According to an exclusive BuzzFeed report yesterday, Australia’s peak body for Liberal clubs on university campuses last week unanimously elected an all-male executive board for 2017-18.
Eleven men and no women comprise the new Australian Liberal Students’ Federation executive.
Exclusive: Zero women elected to the new executive of the peak Liberal students group https://t.co/G0tIxZOIh9
— Lane Sainty (@lanesainty) July 11, 2017
According to BuzzFeed Xavier Boffa, the new president of the ALSF and the president of the Melbourne University Liberal Club, described it as “an executive that represents everyone”.
Which presumably means women aren’t counted?
It would be difficult to encapsulate the Liberal party’s problem with women in a single sentence better than Boffa.
Because while it is astonishing to elect an all-male executive it’s far more bewildering to do that and frame it as being wholly representative.
While the ALSF isn’t an official Liberal party body, it is closely affiliated with the party.
According to a statement made to BuzzFeed the ALSF said women will serve on the executive but they were unable to name those women or the positions they hold.
“The ALSF is very committed to continuing to do more to engage with women in our movement. We are delighted to confirm that several talented women will be serving as part of the 2017/18 ALSF executive and that we will soon be announcing our new female patron and a number of other new initiatives,” the statement read.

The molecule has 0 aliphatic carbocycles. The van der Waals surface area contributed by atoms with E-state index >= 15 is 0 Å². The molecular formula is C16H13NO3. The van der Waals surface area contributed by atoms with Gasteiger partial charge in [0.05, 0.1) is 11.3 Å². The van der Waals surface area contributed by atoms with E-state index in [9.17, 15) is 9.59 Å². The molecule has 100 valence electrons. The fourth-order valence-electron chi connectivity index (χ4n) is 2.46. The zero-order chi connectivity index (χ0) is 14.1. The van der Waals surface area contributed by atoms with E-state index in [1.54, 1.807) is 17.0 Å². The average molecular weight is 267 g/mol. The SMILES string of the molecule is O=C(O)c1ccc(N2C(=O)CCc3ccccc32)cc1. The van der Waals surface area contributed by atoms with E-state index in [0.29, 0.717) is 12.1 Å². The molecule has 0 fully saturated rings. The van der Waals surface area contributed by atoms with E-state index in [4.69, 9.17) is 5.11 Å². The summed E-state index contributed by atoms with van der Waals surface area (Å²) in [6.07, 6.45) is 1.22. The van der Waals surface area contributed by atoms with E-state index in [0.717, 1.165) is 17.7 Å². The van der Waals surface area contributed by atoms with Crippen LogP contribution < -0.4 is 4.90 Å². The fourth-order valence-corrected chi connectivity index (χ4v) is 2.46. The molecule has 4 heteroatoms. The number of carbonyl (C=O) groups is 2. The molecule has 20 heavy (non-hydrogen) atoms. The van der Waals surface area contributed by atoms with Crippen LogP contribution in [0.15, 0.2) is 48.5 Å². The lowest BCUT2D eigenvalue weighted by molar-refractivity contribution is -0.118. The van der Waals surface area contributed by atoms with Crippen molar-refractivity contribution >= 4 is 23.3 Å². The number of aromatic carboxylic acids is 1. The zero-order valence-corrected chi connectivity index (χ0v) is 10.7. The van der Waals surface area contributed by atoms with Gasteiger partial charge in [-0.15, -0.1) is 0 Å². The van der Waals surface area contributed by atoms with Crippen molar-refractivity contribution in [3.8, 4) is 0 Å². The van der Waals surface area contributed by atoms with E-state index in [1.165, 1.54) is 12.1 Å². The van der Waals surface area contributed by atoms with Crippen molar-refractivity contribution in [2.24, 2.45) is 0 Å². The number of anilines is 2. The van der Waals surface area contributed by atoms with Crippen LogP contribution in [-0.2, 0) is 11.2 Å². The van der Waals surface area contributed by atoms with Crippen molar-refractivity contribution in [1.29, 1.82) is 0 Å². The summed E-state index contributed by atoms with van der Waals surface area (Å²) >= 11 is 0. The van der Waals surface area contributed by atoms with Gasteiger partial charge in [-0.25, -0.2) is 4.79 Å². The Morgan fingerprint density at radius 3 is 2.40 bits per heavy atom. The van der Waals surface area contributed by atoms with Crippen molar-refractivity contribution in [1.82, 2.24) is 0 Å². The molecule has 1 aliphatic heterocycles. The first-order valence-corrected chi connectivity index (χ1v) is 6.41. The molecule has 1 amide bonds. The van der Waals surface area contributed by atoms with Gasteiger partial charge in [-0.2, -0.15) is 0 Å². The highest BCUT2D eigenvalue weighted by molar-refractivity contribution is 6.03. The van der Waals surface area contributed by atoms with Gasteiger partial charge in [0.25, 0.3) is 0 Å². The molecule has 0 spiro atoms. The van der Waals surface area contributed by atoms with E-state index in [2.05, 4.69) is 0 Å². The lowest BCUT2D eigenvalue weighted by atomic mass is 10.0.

If the pipeline for executive positions, even at university, is so heavily skewed towards men how can anyone reasonably expect the Liberal party to improve the representation of women down the track?
Last Friday while the ALSF met in Melbourne to elect its new entire homogenous executive, Fairfax Media reported that the only female considering nomination for a vacant WA senate seat had withdrawn from the race.
— Latika M Bourke (@latikambourke) July 8, 2017
Erin Watson-Lynn was reportedly unable to get the numbers amongst delegates so pulled out. Five men have nominated for the position.
The backdrop to this is stark. The representation of women in the coalition is at its lowest level since Paul Keating was prime minister in 1993.
Of the 32 female senators in Australia just six come from the Liberal party. Of the 60 Liberal MPs just 12 are women. Of the 22 Cabinet members, five are women.
In light of the ALSF’s executive, it seems fanciful to consider that the generational shift will create or accelerate change for women.
The beginning of the pipeline just mirrors the end: women barely feature.